The biggest question for Berdyev will be whether his new recruit, Fatih Tekke, will be able to fill the boots of the influential Alejandro Dominguez – the Argentine striker who was named Russian Footballer of the Year for 2009, but now resides in Valencia. Much also rests on the brilliant, but aging, class of Sergei Semak, who has been an instrumental component of Rubin’s success over the last two seasons. The side from Tatarstan have started 2010 well, knocking Hapoel Tel-Aviv out of the Europa League and beating rivals CSKA 1-0 in the season’s curtain raiser, the Russian Super Cup.

CSKA Moscow
CSKA suffered a rocky 2009 courtesy of a revolving door of managers that included the Brazilian Zico and Spaniard Juande Ramos. Now under the tutorship of a Russian, Leonid Slutsky, CSKA look a more stable outfit, advancing to the knockout stages of the Champions League for the first time in their history. Their attacking options are varied and exciting, with Japanese playmaker Keisuke Honda an intriguing addition to a side that already boasts Alan Dzagoev and Tomas Necid in attack, and excellent balance on the wings thanks to Milos Krasic and Mark Gonzalez.

Much will rest on the shoulders of the young Necid in attack, with the Brazilian Vagner Love returning to his homeland with Flamengo until July. The arrival of the prolific Ivorian, Seydou Doumbia, from Swiss side Young Boys has the potential to yield goals. One concern for Slutsky though, may be trying to keep hold of the much-coveted Krasic should the juggernaut winger impress with Serbia at the World Cup.

Zenit St Petersburg
Former UEFA Cup holders Zenit St Petersburg start a new era under the stewardship of the Italian, Luciano Spalletti, and probably represent the most intriguing proposition for the 2010 campaign. Spalletti, a purist in his time at Roma, has promised the fans attractive football and is being generously backed by energy giant Gazprom.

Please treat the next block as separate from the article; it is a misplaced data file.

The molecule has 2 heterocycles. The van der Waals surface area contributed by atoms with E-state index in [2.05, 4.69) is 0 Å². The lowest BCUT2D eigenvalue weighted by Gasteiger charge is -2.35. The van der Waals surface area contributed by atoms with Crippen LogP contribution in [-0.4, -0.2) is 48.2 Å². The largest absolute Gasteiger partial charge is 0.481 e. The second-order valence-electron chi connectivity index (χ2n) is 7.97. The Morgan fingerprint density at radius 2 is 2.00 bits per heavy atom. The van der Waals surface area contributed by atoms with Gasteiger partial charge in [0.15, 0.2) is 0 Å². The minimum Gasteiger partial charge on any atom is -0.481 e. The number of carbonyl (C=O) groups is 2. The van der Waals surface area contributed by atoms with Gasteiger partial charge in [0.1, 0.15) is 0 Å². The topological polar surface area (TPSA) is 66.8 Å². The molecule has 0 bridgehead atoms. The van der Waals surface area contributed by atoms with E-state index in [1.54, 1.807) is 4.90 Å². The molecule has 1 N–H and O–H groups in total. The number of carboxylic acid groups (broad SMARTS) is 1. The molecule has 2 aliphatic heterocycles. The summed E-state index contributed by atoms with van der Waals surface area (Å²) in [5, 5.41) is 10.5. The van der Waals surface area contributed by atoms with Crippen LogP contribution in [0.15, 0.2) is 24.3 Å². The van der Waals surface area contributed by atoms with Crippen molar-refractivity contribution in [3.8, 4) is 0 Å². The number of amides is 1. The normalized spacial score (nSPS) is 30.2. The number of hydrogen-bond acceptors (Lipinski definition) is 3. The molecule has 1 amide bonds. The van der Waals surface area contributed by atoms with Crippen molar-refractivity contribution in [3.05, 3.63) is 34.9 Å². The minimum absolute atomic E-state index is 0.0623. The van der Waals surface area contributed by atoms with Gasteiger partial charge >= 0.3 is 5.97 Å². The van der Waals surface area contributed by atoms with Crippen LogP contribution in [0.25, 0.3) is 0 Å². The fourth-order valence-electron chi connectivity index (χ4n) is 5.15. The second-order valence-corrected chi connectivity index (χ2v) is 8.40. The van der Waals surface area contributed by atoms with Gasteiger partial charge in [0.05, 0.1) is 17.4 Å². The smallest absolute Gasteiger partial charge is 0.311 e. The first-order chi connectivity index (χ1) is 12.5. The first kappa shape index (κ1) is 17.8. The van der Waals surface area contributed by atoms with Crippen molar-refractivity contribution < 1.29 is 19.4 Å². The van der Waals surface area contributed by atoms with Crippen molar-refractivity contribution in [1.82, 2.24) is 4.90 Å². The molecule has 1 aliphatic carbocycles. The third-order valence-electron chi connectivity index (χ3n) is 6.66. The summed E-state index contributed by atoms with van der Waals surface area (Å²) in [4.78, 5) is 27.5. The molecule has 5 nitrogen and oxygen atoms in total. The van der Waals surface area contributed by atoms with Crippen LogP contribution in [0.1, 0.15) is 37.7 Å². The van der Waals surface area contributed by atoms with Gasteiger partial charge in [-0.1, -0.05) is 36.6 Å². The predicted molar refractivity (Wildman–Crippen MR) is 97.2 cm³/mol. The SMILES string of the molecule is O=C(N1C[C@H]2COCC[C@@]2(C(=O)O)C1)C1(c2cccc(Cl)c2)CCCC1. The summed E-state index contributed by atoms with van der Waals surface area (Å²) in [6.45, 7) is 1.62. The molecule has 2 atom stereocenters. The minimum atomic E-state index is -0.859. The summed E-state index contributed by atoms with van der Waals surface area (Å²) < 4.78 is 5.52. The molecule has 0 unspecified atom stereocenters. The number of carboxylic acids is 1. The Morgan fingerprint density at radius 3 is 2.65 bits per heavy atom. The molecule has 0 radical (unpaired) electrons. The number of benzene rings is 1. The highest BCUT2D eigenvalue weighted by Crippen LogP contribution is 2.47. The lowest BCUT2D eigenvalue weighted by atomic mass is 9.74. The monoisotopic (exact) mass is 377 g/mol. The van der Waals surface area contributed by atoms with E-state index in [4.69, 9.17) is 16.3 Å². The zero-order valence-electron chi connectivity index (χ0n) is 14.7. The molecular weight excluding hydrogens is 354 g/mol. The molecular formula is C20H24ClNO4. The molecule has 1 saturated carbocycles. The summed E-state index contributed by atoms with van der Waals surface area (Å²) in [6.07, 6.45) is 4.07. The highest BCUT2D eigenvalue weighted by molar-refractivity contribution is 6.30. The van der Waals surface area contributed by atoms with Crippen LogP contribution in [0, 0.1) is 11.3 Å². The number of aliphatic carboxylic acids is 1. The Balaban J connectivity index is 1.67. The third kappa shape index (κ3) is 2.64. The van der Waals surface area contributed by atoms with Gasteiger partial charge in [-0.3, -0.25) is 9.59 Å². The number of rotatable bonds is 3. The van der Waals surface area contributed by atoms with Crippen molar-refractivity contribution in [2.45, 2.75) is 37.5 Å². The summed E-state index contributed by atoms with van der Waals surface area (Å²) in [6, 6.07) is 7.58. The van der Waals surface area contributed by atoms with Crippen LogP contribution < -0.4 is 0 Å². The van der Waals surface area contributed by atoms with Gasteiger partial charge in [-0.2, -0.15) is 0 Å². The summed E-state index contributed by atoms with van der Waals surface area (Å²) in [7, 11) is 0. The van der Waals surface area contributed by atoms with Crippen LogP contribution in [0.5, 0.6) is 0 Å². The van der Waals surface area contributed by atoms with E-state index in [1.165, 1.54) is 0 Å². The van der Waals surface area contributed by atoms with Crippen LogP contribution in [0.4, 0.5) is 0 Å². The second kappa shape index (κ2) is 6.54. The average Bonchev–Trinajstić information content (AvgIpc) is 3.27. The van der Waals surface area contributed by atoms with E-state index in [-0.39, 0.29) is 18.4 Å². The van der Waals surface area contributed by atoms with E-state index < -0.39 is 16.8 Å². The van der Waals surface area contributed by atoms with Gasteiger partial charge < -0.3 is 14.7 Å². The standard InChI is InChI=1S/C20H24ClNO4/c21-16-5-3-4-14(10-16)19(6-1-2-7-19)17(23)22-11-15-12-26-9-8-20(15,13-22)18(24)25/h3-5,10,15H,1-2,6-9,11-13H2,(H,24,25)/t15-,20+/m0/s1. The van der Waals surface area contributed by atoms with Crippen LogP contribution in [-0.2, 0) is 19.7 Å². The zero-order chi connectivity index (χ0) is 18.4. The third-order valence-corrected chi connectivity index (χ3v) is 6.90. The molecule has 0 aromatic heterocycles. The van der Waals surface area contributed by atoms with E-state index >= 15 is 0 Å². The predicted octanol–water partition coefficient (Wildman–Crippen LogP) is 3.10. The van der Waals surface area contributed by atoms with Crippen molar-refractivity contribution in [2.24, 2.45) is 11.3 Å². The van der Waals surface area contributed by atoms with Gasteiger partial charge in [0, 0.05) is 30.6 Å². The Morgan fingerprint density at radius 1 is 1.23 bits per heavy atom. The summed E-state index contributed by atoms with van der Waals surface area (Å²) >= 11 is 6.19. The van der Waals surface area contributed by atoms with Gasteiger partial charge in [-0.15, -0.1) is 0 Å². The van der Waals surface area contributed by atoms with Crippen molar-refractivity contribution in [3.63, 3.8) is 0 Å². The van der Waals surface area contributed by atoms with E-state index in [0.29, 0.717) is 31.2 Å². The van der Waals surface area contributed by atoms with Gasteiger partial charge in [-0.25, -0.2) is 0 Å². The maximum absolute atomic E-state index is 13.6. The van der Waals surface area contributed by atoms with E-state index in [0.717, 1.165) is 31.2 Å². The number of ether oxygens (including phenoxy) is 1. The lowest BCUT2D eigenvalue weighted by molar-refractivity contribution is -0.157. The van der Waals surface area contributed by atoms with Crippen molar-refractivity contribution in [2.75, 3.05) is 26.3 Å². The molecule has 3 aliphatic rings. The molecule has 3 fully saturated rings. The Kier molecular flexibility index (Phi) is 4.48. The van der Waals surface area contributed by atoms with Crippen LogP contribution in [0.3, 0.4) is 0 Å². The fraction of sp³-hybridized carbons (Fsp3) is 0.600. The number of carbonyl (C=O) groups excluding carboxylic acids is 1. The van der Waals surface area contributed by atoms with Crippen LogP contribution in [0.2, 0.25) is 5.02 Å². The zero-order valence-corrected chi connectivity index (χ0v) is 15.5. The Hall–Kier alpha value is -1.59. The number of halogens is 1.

Spalletti’s side shouldn’t lack firepower, having recruited Aleksandr Kerzhakov (back at the club where he made his name) and Danko Lazovic, the tenacious Serbian striker, from PSV. In defence, Korean left-back Kim Dong-Jin has been released and replaced by the highly-rated Danish international, Michael Lumb. The side still retain a lot of residual quality left over from their golden period under Dutch coach Dick Advocaat and will be expected to challenge for the title.

Spartak Moscow
Former Russian international Valery Karpin made the move from general director to coach early last season and succeeded, with the wise advice of enigmatic veteran Oleg Romantsev, to pick Spartak off the floor and lead them to a highly commendable second place. That success was primarily built off a promising set of young players who have remained largely untouched over the off-season. In attack, the lethal Brazilian duo of Alex and Welliton have been supplemented by another of their countrymen, Ari, signed for €3 million from AZ Alkmaar. "Almost everyone tried to persuade me not to move to Russia because of cold weather, but I am not afraid of it,” the vivacious attacker admitted at his unveiling.

Dynamo Moscow
Dynamo are a club seemingly still stuck in the Soviet era, but as determined as ever to break their 34-year wait for the championship. They appear to have invested well too, recruiting the impressive Lithuanian Edgaras Cesnauskis, as well as Russian international Igor Semshov and former Liverpool forward Andriy Voronin. Aleksandr Samedov, a talented right-sided midfielder, has also been signed following the collapse of his former club, FC Moscow. An improvement on last season’s eighth place looks likely.

Lokomotiv Moscow
‘Loko’ are an intriguing prospect for the forthcoming campaign, with coach Yuri Semin last season returning to the club that he had guided to two Russian Premier League titles in 2002 and 2004. Semin succeeded in making one of the most eye-catching captures of the winter window too, securing the precocious talents of Oleksandr Aliyev from his former employers Dynamo Kiev. Dmitri Tarasov also joined the club over the winter, leaving FC Moscow just a matter of weeks before their eventual collapse. Young Brazilian Maicon has been added to an attack that already includes Nigeria’s Peter Odemwingie and Russia’s Dmitri Sychev.